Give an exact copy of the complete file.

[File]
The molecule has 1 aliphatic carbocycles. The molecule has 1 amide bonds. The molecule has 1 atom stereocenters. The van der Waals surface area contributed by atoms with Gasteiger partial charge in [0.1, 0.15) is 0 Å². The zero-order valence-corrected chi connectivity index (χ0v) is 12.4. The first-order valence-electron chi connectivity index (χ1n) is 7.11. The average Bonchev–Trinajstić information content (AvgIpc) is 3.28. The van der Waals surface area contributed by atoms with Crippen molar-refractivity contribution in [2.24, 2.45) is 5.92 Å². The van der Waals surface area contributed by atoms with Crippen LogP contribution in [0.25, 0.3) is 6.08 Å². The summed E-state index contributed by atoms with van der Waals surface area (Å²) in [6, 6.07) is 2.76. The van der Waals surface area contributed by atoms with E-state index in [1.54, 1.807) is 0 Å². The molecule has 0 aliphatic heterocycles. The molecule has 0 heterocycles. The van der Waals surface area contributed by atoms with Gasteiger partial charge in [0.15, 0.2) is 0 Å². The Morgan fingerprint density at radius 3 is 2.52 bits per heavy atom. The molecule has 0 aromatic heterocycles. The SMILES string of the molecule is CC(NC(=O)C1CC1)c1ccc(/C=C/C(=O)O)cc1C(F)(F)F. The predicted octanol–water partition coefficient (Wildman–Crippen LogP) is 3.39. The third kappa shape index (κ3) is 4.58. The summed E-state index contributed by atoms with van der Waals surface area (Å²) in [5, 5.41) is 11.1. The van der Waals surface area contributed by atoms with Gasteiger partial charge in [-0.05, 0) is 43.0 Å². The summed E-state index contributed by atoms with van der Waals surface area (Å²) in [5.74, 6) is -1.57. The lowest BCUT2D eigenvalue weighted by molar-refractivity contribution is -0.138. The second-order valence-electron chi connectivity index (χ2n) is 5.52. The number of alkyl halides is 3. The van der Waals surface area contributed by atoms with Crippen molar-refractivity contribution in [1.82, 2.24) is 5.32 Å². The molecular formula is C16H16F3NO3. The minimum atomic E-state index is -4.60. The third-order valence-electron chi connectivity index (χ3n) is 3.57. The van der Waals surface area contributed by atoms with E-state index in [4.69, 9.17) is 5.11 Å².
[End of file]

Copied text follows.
The molecule has 1 aliphatic carbocycles. The molecule has 1 amide bonds. The molecule has 1 atom stereocenters. The van der Waals surface area contributed by atoms with Gasteiger partial charge in [0.1, 0.15) is 0 Å². The zero-order valence-corrected chi connectivity index (χ0v) is 12.4. The first-order valence-electron chi connectivity index (χ1n) is 7.11. The average Bonchev–Trinajstić information content (AvgIpc) is 3.28. The van der Waals surface area contributed by atoms with Crippen molar-refractivity contribution in [2.24, 2.45) is 5.92 Å². The van der Waals surface area contributed by atoms with Crippen LogP contribution in [0.25, 0.3) is 6.08 Å². The summed E-state index contributed by atoms with van der Waals surface area (Å²) in [6, 6.07) is 2.76. The van der Waals surface area contributed by atoms with E-state index in [1.54, 1.807) is 0 Å². The molecule has 0 aliphatic heterocycles. The molecule has 0 heterocycles. The van der Waals surface area contributed by atoms with Gasteiger partial charge in [0.15, 0.2) is 0 Å². The Morgan fingerprint density at radius 3 is 2.52 bits per heavy atom. The molecule has 0 aromatic heterocycles. The SMILES string of the molecule is CC(NC(=O)C1CC1)c1ccc(/C=C/C(=O)O)cc1C(F)(F)F. The predicted octanol–water partition coefficient (Wildman–Crippen LogP) is 3.39. The third kappa shape index (κ3) is 4.58. The summed E-state index contributed by atoms with van der Waals surface area (Å²) in [5, 5.41) is 11.1. The van der Waals surface area contributed by atoms with Gasteiger partial charge in [-0.05, 0) is 43.0 Å². The summed E-state index contributed by atoms with van der Waals surface area (Å²) in [5.74, 6) is -1.57. The lowest BCUT2D eigenvalue weighted by molar-refractivity contribution is -0.138. The second-order valence-electron chi connectivity index (χ2n) is 5.52. The number of alkyl halides is 3. The van der Waals surface area contributed by atoms with Crippen molar-refractivity contribution in [1.82, 2.24) is 5.32 Å². The molecular formula is C16H16F3NO3. The minimum atomic E-state index is -4.60. The third-order valence-electron chi connectivity index (χ3n) is 3.57. The van der Waals surface area contributed by atoms with E-state index in [4.69, 9.17) is 5.11 Å².